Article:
6. 6. Preferred Stock Primer March 06, 2007 The S&P U.S. Preferred Stock Index What is the S&P Preferred Stock Index? The S&P U.S. Preferred Stock Index is designed to serve the investment community’s need for an investable benchmark representing the U.S. preferred stock market. The index includes preferred stocks issued by U.S. entities that meet criteria relating to minimum size, liquidity, exchange listing and time to maturity. The index is calculated with a modified capitalization- weighted scheme, with modifications being made to index shares to prevent single stock concentration. How many preferred stocks are there in the index? The index does not have a fixed number of securities. As of March 2007, the index had 50 preferred stocks. The number of constituents has varied between 38 and 55 in the past3. Standard & Poor’s expects the number to increase in the future as the preferred stock market becomes more active and liquid. What types of preferred stocks are included in the index? Preferred stocks issued by a company to meet its capital or financing requirements are eligible. These include floating and fixed-rate preferreds, cumulative and non-cumulative preferreds, preferred stocks with a callable or conversion feature, and trust preferreds. Some trust preferreds issued by a company to meet its capital requirements carry a brand name or moniker – these are included. However, structured products and brand name products issued by financial institutions that are packaged securities linked to indices, baskets of stocks or another company’s stock are excluded. Special ventures such as toll roads or dam operators may issue preferred-like securities – these are also excluded. How often are preferred stocks added and removed from the index? The index is rebalanced once a year in September, when index shares and constituents are reviewed. Corporate actions such as maturity, conversion, calls and delistings are treated according to a set of rules. The complete methodology is available on the web at www.indices.standardandpoors.com. What proportion of the index constituents has QDI (qualified dividend income)? As of March 5, 2007, Standard & Poor’s estimates that 20 of the 50 constituents, amounting to 37% of the index weight, had QDI. Please note that this is an estimate only and may vary with time. Further, the favorable tax treatment for some preferreds is a result of tax laws passed in 2003, and this may change in the future. Finally, there are holding period requirements for income being classified as QDI, and instruments linked to the index may not meet these requirements. Index users should consult their tax advisors for their individual tax situation. What is the ticker for the index? The Bloomberg tickers for the price return and total return indices are SPPREF and SPPREFTR respectively. Reuters tickers are .SPPREF and .SPPREFTR. 3 ibid. footnote 1. Standard & Poor’s 6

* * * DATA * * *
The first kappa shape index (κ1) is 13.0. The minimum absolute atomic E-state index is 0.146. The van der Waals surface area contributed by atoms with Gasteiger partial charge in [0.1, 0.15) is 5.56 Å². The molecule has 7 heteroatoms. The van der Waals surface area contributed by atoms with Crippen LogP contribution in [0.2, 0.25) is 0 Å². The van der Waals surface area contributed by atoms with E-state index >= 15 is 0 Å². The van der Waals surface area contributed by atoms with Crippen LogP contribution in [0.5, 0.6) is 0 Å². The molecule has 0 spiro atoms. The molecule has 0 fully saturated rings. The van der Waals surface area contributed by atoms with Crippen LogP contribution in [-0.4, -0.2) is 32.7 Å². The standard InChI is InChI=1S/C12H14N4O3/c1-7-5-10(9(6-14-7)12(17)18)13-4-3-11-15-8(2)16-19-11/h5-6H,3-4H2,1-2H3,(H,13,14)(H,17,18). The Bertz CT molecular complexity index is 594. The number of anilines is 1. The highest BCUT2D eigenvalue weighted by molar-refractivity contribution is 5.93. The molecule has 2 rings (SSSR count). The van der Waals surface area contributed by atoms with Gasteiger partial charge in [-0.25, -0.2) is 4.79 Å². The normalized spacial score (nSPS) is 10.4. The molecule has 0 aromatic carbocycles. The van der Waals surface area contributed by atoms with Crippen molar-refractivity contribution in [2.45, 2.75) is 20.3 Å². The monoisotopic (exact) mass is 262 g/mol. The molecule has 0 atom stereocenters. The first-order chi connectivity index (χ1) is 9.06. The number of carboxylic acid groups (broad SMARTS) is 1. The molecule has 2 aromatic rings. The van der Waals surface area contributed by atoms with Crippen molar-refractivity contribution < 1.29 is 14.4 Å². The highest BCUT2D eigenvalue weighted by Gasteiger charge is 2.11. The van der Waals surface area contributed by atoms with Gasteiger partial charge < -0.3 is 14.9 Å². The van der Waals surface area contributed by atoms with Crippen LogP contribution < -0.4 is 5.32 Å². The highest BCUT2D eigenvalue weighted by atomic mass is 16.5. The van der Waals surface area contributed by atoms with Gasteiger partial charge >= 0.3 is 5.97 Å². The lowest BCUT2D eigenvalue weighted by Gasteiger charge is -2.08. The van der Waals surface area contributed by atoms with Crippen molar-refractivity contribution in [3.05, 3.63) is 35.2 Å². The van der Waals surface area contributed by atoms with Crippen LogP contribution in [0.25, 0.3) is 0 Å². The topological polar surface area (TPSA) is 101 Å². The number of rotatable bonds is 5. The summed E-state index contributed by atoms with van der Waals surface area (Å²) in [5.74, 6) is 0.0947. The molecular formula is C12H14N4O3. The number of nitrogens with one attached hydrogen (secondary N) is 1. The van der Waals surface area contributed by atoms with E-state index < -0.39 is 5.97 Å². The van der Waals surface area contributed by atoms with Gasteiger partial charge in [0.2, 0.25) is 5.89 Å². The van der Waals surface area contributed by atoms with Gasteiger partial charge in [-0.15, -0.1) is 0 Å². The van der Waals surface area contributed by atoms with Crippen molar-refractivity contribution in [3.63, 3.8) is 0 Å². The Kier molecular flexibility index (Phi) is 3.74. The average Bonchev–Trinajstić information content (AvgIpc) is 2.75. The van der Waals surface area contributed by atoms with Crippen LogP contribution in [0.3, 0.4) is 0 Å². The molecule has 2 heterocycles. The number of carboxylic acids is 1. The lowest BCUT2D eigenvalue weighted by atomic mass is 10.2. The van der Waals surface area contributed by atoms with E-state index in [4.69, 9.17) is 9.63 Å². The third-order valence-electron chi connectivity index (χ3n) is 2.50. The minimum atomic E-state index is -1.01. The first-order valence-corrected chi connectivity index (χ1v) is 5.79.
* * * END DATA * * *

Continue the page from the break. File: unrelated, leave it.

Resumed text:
7. 7. Preferred Stock Primer March 06, 2007 What is the yield of the index? As of March 5, 2007 the indicated yield of the index was 6.45%. In the past two years, the historical yield has been fairly stable, staying between 5.8% and 6.9%. Historical Yield of S&P U.S. Preferred Stock Index 10.0% 9.0% 8.0% Previous 365 day yield of index 7.0% 6.0% 5.0% 4.0% 3.0% 2.0% 1.0% 0.0% Jun-05 Jun-06 Oct-04 Dec-04 Feb-05 Apr-05 Aug-05 Oct-05 Dec-05 Feb-06 Apr-06 Aug-06 Oct-06 Dec-06 Feb-07 Standard & Poor’s 7